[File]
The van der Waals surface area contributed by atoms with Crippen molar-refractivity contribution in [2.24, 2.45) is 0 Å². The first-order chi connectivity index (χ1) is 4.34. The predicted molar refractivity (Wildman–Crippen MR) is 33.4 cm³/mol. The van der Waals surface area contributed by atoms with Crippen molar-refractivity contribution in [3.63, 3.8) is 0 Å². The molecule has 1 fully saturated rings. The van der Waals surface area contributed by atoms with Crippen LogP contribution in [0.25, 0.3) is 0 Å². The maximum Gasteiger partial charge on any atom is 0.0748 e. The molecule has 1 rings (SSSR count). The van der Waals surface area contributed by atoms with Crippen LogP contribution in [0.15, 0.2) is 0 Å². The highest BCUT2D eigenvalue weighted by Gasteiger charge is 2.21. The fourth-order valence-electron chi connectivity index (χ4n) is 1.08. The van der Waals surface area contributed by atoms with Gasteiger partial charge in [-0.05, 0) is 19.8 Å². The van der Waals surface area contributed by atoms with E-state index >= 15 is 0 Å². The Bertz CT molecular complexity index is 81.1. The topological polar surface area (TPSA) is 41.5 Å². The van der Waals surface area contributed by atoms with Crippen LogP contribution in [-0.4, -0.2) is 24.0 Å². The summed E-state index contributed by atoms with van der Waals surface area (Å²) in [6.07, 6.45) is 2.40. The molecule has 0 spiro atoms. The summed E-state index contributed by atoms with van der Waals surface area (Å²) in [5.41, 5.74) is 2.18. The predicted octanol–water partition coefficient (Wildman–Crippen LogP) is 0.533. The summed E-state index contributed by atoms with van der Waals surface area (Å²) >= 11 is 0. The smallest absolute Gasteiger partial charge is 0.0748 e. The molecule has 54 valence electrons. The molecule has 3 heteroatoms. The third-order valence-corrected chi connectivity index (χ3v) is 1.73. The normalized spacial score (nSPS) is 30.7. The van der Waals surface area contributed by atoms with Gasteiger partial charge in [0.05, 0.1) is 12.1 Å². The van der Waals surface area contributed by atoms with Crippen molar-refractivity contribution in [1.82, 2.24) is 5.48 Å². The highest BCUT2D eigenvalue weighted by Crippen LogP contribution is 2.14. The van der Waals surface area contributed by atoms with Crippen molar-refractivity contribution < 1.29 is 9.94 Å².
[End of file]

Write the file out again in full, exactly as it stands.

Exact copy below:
The van der Waals surface area contributed by atoms with Crippen molar-refractivity contribution in [2.24, 2.45) is 0 Å². The first-order chi connectivity index (χ1) is 4.34. The predicted molar refractivity (Wildman–Crippen MR) is 33.4 cm³/mol. The van der Waals surface area contributed by atoms with Crippen molar-refractivity contribution in [3.63, 3.8) is 0 Å². The molecule has 1 fully saturated rings. The van der Waals surface area contributed by atoms with Crippen LogP contribution in [0.25, 0.3) is 0 Å². The maximum Gasteiger partial charge on any atom is 0.0748 e. The molecule has 1 rings (SSSR count). The van der Waals surface area contributed by atoms with Crippen LogP contribution in [0.15, 0.2) is 0 Å². The highest BCUT2D eigenvalue weighted by Gasteiger charge is 2.21. The fourth-order valence-electron chi connectivity index (χ4n) is 1.08. The van der Waals surface area contributed by atoms with Gasteiger partial charge in [-0.05, 0) is 19.8 Å². The van der Waals surface area contributed by atoms with E-state index >= 15 is 0 Å². The Bertz CT molecular complexity index is 81.1. The topological polar surface area (TPSA) is 41.5 Å². The van der Waals surface area contributed by atoms with Crippen LogP contribution in [-0.4, -0.2) is 24.0 Å². The summed E-state index contributed by atoms with van der Waals surface area (Å²) in [6.07, 6.45) is 2.40. The molecule has 0 spiro atoms. The summed E-state index contributed by atoms with van der Waals surface area (Å²) in [5.41, 5.74) is 2.18. The predicted octanol–water partition coefficient (Wildman–Crippen LogP) is 0.533. The summed E-state index contributed by atoms with van der Waals surface area (Å²) >= 11 is 0. The smallest absolute Gasteiger partial charge is 0.0748 e. The molecule has 54 valence electrons. The molecule has 3 heteroatoms. The third-order valence-corrected chi connectivity index (χ3v) is 1.73. The normalized spacial score (nSPS) is 30.7. The van der Waals surface area contributed by atoms with Gasteiger partial charge in [0.05, 0.1) is 12.1 Å². The van der Waals surface area contributed by atoms with Crippen molar-refractivity contribution in [1.82, 2.24) is 5.48 Å². The highest BCUT2D eigenvalue weighted by Crippen LogP contribution is 2.14. The van der Waals surface area contributed by atoms with Crippen molar-refractivity contribution < 1.29 is 9.94 Å².